Cold Soba Salad

Cold soba noodle salad with fresh veggies and sesame seeds.

Cold Soba Salad is pretty much the easiest and most satisfying way to “cook” during these oppressively hot summer months.  If you can boil water, you can make this salad — and once you do, you’ll make it (or some version of it) again and again.

dry soba noodles, whisk, cilantro, vinaigrette

I was recently rooting around in the depths of my pantry, looking for inspiration when I found a package of soba noodles.   Have you ever worked with soba?  They’re a buckwheat noodle with a nutty flavor that cook in about 3 minutes.  Soba are delicious in hot soups but also fabulous when chilled, like in this Cold Soba Salad.

soba noodles in a bowl

Cook the noodles and rinse them well in cold water to stop the cooking and set aside.

julienned carrots and cucumber in a bowl.

You can use whatever fresh vegetables you have on hand, but the key is to slice them very thinly and if you’re using long vegetables, like cucumber, zucchini, carrots, or squash, try to slice them so they’re roughly the same size and shape as the noodles.  You can accomplish this several ways…

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  1. Use a spiralizer.  (Duh!)
  2. Use a mandoline with  the julienne blade inserted (this is what I did).
  3. Use a  julienne “peeler”.
  4. Use a very sharp knife to slice thin planks of vegetable, then trim them into long noodle-like slices.
sesame seeds in a pan.

Toast sesame seeds in a dry skillet for a few minutes (literally 2-3 minutes), just until they become fragrant and begin to turn golden.

Cold Soba Salad in a bowl.

Then toss everything together in a bowl.  I use a pair of tongs to make sure that the ingredients are evenly coated with the dressing. 

Cold Soba Salad with sesame seeds

Don’t feel that you have to follow this recipe to a T.  Use whatever vegetables you have on hand.  Sugar snap peas or radishes would be great as would summer squash and/or a handful of fresh herbs, like mint or Thai basil.  Mix it up, you’ll never get bored.

In 92° heat, with a feels like temperature of 104° — yes 104°, we need more of this kind of “cooking,” don’t you agree?

Eating soba noodle salad with chopsticks.

More pasta and noodle salads you’ll love:

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5 from 8 votes

Cold Soba Salad

Crunchy vegetables and a tangy dressing make this noodle salad a crave-wrothy vegetarian meal!
Author: Lisa Lotts
Course Main Course, Side Dish
Cuisine Asian Inspired
Keyword soba noodles
Dietary Restrictions Dairy-Free, Egg Free
Prep Time 25 minutes
Cook Time 10 minutes
Total Time 30 minutes
Servings 8


For Asian Vinaigrette:

  • ½ teaspoon lime zest freshly grated
  • 5 tablespoons fresh lime juice from 2-3 limes
  • 1 ½ tablespoons brown sugar
  • 2 teaspoons fish sauce
  • 2 teaspoons asian sesame oil
  • 2 teaspoons freshly grated ginger
  • 2 teaspoons soy sauce
  • ½ teaspoon sriracha pepper sauce or more to taste
  • 2 tablespoons cilantro plus more for garnish, chopped

For Salad:

  • 8 ounces soba noodles
  • 1 large carrot peeled and sliced into long, thin noodles*
  • ½ English cucumber sliced into long, thin noodles*
  • 1 cup broccoli florets
  • ½ sweet bell pepper seeded, very thinly sliced
  • 2 scallions white and pale green parts, thinly sliced on a bias**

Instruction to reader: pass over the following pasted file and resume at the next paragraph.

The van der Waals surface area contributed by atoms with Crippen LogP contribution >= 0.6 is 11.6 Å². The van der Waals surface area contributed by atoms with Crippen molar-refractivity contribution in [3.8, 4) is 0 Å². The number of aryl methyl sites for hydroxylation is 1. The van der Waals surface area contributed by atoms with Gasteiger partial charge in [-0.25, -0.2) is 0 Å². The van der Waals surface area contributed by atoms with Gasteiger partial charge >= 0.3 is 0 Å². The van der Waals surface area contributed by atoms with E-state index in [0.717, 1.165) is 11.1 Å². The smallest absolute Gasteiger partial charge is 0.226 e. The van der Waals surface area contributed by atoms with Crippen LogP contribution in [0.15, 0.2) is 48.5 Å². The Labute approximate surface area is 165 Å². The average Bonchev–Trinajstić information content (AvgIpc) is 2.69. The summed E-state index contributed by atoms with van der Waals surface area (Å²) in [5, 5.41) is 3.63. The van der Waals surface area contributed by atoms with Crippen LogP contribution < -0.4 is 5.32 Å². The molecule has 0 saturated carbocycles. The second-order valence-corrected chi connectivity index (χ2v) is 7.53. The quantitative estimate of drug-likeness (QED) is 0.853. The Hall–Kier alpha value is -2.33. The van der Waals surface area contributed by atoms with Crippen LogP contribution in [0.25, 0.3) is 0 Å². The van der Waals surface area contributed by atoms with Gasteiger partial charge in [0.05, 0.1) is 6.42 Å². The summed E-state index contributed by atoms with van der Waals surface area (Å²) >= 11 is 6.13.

• 1 tablespoon sesame seeds


  • In a small bowl combine lime zest, lime juice, brown sugar, fish sauce, sesame oil, ginger, soy sauce, sriracha. Whisk to combine. Set aside.
  • Fill a medium saucepan with water and bring to a boil. Add noodles and boil 3 minutes — or according to package instructions. Rinse with cold water. Drain. Rinse again with cold water and drain. Set aside.
  • Heat a small dry skillet over medium heat. Add sesame seeds and cook stirring constantly, until they begin to get toasty and brown. Remove from heat to cool.
  • In a large bowl combine soba noodles, carrots, cucumber, broccoli, bell pepper,  and scallions. Add sauce and mix to combine.  Finish with a sprinkle of sesame seeds and additional cilantro for garnish.


* there are several methods to make vegetable “noodles”. If you have a spiralizer — use it. A mandoline works well as well as a peeler with thin vertical blades built into the head. You can also use a very sharp knife, but it will be a more tedious process. In that case, just slice the vegetables as thin as possible crosswise.
**to slice on a bias, simply rotate your knife to a 45 degree angle and cut vegetables in thin strips.


Calories: 136kcal | Carbohydrates: 27g | Protein: 5g | Fat: 1g | Sodium: 444mg | Potassium: 203mg | Fiber: 1g | Sugar: 3g | Vitamin A: 1865IU | Vitamin C: 24.3mg | Calcium: 36mg | Iron: 1.2mg

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The best recipe for a hot day is this easy Cold Soba Salad with thinly sliced vegetables and an Asian-dressing that will fill you up & cool you off!

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  1. 5 stars
    Omg this dressing is the bomb!!! I’ll definitely make this again for all kinds of salads in the future. Thank you!

  2. 5 stars
    Such a tasty, easy and healthy salad recipe, Lisa! Is there any alternative to soy sauce?

    1. Tamari is a gluten free soy — don’t know if that’s the issue.

  3. I just saw this on Foodgawker. It’s beautiful with all the colorful veggies!

    1. LOL! I never get top billing on FoodGawker — that was a treat!

  4. 5 stars
    Soba is so delicious for cold salads! This sounds like the perfect light lunch or supper for out hot days.

  5. 5 stars
    Oh that salad dressing sounds incredible, I’ve never tried soba noodles before but they look great!

  6. Udon noodles are not the same as soba noodles. Soba noodles are made with buckwheat and are thinner than the udon in your recipe. They’re two very different things.

    1. I stand corrected! Thank you for the heads up!